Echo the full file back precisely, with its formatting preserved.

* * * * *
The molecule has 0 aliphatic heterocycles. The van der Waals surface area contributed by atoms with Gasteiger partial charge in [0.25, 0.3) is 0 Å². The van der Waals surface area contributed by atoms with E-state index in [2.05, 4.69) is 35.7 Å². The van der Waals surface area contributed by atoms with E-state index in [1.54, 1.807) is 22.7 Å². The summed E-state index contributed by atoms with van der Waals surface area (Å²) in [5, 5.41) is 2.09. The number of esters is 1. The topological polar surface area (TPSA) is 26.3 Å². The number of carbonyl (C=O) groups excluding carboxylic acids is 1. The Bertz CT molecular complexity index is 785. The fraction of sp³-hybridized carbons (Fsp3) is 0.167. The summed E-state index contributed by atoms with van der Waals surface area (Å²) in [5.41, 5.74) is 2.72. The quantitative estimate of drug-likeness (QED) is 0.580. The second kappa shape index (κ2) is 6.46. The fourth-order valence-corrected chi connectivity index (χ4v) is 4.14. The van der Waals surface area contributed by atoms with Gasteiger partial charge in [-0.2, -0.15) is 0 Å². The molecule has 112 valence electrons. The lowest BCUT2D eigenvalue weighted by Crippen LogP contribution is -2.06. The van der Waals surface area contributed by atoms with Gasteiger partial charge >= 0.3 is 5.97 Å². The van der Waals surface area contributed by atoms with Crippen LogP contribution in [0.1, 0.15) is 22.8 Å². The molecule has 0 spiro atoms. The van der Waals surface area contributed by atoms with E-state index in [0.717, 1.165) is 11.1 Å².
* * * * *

The molecule has 0 aliphatic heterocycles. The van der Waals surface area contributed by atoms with Gasteiger partial charge in [0.25, 0.3) is 0 Å². The van der Waals surface area contributed by atoms with E-state index in [2.05, 4.69) is 35.7 Å². The van der Waals surface area contributed by atoms with E-state index in [1.54, 1.807) is 22.7 Å². The summed E-state index contributed by atoms with van der Waals surface area (Å²) in [5, 5.41) is 2.09. The number of esters is 1. The topological polar surface area (TPSA) is 26.3 Å². The number of carbonyl (C=O) groups excluding carboxylic acids is 1. The Bertz CT molecular complexity index is 785. The fraction of sp³-hybridized carbons (Fsp3) is 0.167. The summed E-state index contributed by atoms with van der Waals surface area (Å²) in [5.41, 5.74) is 2.72. The quantitative estimate of drug-likeness (QED) is 0.580. The second kappa shape index (κ2) is 6.46. The fourth-order valence-corrected chi connectivity index (χ4v) is 4.14. The van der Waals surface area contributed by atoms with Gasteiger partial charge in [-0.2, -0.15) is 0 Å². The molecule has 112 valence electrons. The lowest BCUT2D eigenvalue weighted by Crippen LogP contribution is -2.06. The van der Waals surface area contributed by atoms with Gasteiger partial charge >= 0.3 is 5.97 Å². The van der Waals surface area contributed by atoms with Crippen LogP contribution in [0.1, 0.15) is 22.8 Å². The molecule has 0 spiro atoms. The van der Waals surface area contributed by atoms with E-state index in [0.717, 1.165) is 11.1 Å².